Friday, October 15, 2010

Bombaypolis Moments.... Part 10

A view of Worli from Bandra Reclamation!!!

Sunset at Carter Road!

A lovely view, at Carter Road!

The stray chills out at Carter Road!

My doctor's calender says it so rightly!

"Oops, I just pee'd!!!"

Lokhandwala Pizza Hut doesn't even a proper complaint book. Yum! seems to have awful standards in India!

Terminal 1C at CSIA is breezily smooth! Imagine how a little common sense made all flights take off on time!

A rain-kissed view of Juhu beach...

This is the best view of the Monsoons - bright, vibrant colours, with dark clouds adorning the horizon!

Monday, October 11, 2010

The Ant and the Contact Lens

There are somethings in the morning that make a great day. One of them is listening to Rainbow 107.1 FM on the way to office. Great soulful music certainly makes the day. But the icing on the cake are inspirational stories that the RJs narrate, which despite being simple, actually force one to think about one's life and how blessed one is, despite the troubles!
On today's edition of Break Free on Rainbow 107.1 FM, RJ Vinod Advani narrated a lovely story titled "The Ant and the Contact Lens", which was truly amazing, inspiring us to take on the challenges that we get each day.
Here goes:

Brenda was a young woman who was invited to go rock climbing. Although she was scared to death, she went with her group to a tremendous granite cliff.
In spite of her fear, she put on the gear, took a hold on the rope, and started up the face of that rock. Well, she got to a ledge where she could take a breather. As she was hanging on there, the safety rope snapped against Brenda's eye and knocked out her contact lens. Well, here she was on a rock ledge, with hundreds of feet below her and hundreds of feet above her. Of course, she looked and looked and looked, hoping it had landed on the ledge, but it just wasn't there.
Here she was, far from home, her sight now blurry. She was desperate and began to get upset, so she prayed to God to help her to find it. When she got to the top, a friend examined her eye and her clothing for the lens, but there was no contact lens to be found. She sat down, despondent, with the rest of the party, waiting for the rest of them to make it up the face of the cliff.
She looked out across range after range of mountains, thinking of that Bible verse that says, "The eyes of the Lord run to and fro throughout the whole Earth." She thought, "Lord, you can see all these mountains. You know every stone and leaf, and You know exactly where my contact lens is. Please help me."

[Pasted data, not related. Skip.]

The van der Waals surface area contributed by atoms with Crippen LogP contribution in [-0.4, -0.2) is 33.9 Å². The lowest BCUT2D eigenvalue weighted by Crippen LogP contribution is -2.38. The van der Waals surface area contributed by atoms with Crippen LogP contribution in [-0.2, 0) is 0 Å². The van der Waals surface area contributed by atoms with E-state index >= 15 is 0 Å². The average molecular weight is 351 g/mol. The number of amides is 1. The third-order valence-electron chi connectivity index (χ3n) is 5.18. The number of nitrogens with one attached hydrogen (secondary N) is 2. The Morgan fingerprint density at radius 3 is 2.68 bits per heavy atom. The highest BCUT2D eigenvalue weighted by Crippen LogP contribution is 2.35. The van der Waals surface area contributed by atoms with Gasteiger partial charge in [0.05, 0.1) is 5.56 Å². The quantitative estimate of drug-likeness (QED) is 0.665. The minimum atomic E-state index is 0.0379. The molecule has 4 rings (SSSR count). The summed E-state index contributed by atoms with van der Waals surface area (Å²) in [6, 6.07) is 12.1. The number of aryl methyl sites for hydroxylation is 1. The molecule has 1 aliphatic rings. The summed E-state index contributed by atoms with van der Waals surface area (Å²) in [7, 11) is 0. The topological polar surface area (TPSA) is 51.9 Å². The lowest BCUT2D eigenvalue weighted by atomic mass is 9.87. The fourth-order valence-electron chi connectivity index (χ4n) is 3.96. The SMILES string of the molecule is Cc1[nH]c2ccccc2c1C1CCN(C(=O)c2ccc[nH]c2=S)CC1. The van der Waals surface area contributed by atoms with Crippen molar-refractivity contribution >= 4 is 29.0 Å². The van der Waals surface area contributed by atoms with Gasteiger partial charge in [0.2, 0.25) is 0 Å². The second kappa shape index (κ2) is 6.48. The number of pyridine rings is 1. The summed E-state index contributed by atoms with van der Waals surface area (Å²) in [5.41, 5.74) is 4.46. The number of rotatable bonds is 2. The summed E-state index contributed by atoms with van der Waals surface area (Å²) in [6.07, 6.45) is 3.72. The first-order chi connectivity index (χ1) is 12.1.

Finally, they walked down the trail to the bottom. At the bottom there was a new party of climbers just starting up the face of the cliff. One of them shouted out, "Hey, you guys! Anybody lose a contact lens?"
Well, that would be startling enough, but you know why the climber saw it? An ant was moving slowly across the face of the rock, carrying it!
Brenda told me that her father is a cartoonist. When she told him the incredible story of the ant, the prayer, and the contact lens, he drew a picture of an ant lugging that contact lens with the words, "Lord, I don't know why you want me to carry this thing. I can't eat it, and it's awfully heavy. But if this is what you want me to do, I'll carry it for you."
I think it would probably do some of us good to occasionally say, "God, I don't know why you want me to carry this load. I can see no good in it and It's awfully heavy. But, if you want me to carry it, I will." God doesn't call the qualified, He qualifies the called.

Sunday, October 10, 2010

It is time for some Realpolitik!

It's common knowledge that good, pretty girls fall for the bad boys. Some perhaps know the dangers of falling for the bad boys, but still do and get hurt. Despite that, they fall head over heels all over again and again and again......, ignoring their misdemeanors and peccadilloes!
Perhaps living on the edge has an irresistible sex appeal that plain, steady guys can't match. They appear too dull and boring!
That seems to be the case with the United States's approach to our neighbourhood rogue, Pakistan. (The cartoon alongside , which appeared in the Crest edition of The Times of India, shows the opposite - America as the guy and Pakistan as the girl, with Manmohan Singh in the waiting, undoubtedly conveys the feeling that America is sleeping with the wrong partner!)
On October 4, 2010, the German newspaper, Der Spiegel, published something that we in India have known for ages. In an interview to the daily, the former Pakistani dictator, Pervez Musharraf, admitted to quite a lot - to using terror as an instrument of state policy, to using the armed forces to perpetrate terror, to the Talibanisation of Pakistani society, etc.
But the world had a muted reaction to the bad boy's admissions.
Clearly, the world prefers to turn a blind eye to what Pakistan is upto, be it export of terror or nuclear proliferation. Rather the United States perversely does encourage terror and proliferation by Pakistan by funding it, time and again that it seems like paying ransom to a kidnapper or "protection money" to a goon.
Surprisingly, India also preferred to be silent, or rather mumbled just a bit. The dictator's admissions should have been blown into a big issue by India. If Prime Minister Manmohan Singh is truly the world statesman that he is made out to be, his world on Pakistan's should carry weight.